This follows an announcement by Thailand's prime minister that his country, the world's leading rice exporter, will not cut down on exports.
Fears of rice shortages have led to dramatic increases global prices in the price of rice have forced major producers and exporters like India, Vietnam and China to adopt protectionist measures by imposing limits on exports, further exacerbating the problem.
Although Cambodia remains one of Asia's poorest countries, the head of the Cambodian centre for the study and development of Agriculture, Yang Saing Koma, has told Radio Australia's Connect Asia program the prospect of becoming a leading rice exporter is a distinct possibility.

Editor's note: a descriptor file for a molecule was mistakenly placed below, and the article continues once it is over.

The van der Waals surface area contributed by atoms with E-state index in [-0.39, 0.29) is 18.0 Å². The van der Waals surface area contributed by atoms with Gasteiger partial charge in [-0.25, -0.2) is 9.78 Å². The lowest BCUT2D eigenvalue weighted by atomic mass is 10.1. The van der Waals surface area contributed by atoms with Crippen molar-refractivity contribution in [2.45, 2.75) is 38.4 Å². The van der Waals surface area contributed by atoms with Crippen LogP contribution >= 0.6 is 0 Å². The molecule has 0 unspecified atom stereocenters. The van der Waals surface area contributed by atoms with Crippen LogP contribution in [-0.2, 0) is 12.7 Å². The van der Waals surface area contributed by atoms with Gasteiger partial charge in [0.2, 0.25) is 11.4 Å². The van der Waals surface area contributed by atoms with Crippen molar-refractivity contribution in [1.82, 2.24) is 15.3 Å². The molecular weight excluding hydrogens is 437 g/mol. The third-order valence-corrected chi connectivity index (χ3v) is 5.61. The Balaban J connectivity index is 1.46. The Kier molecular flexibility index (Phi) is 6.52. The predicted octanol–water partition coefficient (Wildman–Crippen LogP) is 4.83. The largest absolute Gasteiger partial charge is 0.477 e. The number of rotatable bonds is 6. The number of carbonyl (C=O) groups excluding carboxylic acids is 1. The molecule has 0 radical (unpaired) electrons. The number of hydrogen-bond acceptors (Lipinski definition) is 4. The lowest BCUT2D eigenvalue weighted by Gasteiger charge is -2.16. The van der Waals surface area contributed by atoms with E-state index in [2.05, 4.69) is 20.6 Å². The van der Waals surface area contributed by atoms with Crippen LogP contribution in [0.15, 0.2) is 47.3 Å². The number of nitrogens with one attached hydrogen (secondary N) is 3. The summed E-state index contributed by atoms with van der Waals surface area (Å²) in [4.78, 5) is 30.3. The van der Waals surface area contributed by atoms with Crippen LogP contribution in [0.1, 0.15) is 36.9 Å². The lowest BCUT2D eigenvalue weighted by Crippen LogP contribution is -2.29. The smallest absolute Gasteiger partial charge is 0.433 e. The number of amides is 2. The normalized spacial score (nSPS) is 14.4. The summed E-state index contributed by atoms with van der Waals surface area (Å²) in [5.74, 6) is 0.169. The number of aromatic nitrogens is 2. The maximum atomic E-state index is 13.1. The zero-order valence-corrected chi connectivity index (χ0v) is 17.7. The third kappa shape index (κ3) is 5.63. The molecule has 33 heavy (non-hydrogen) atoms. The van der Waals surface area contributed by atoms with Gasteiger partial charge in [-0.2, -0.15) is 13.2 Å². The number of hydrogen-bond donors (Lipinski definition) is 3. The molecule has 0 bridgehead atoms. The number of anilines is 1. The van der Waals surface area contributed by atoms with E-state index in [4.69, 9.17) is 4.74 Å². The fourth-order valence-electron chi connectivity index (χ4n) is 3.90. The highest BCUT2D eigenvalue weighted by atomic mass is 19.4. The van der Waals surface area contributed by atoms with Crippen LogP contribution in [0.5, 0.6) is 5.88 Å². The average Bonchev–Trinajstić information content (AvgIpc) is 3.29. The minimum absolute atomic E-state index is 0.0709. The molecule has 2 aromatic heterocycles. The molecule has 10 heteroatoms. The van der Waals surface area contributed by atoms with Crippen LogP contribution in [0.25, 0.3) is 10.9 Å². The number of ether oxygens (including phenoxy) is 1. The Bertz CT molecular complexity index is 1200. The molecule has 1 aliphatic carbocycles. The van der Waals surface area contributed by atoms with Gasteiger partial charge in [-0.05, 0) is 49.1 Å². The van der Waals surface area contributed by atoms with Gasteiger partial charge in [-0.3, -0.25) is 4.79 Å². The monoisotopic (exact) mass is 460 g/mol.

"There is the potential to increase the rice production of Cambodia," he said.
"Of course, we still have big land areas and the rice productivity in Cambodia is still low in those areas, and there is still the potential to expand the cultivated area".
Cambodia's ambitions to increase exports follows Sunday's announcement by Thai Prime Minister Samak Sundaravej that his country, won't cut down on rice exports.
A spokesperson for the International Rice research Institute in the Philippines Duncan Macintosh welcomes the initiatives by both government, and says such moves could help quell the panic that has gripped the international rice market.
"Clearly both ... responses by Thailand and Cambodia to try help stabilise the market - they make good sense and seem to be very good decisions," he said.
"I think most governments in Asia are looking to calm things down, because there's every reason for the markets to be stable".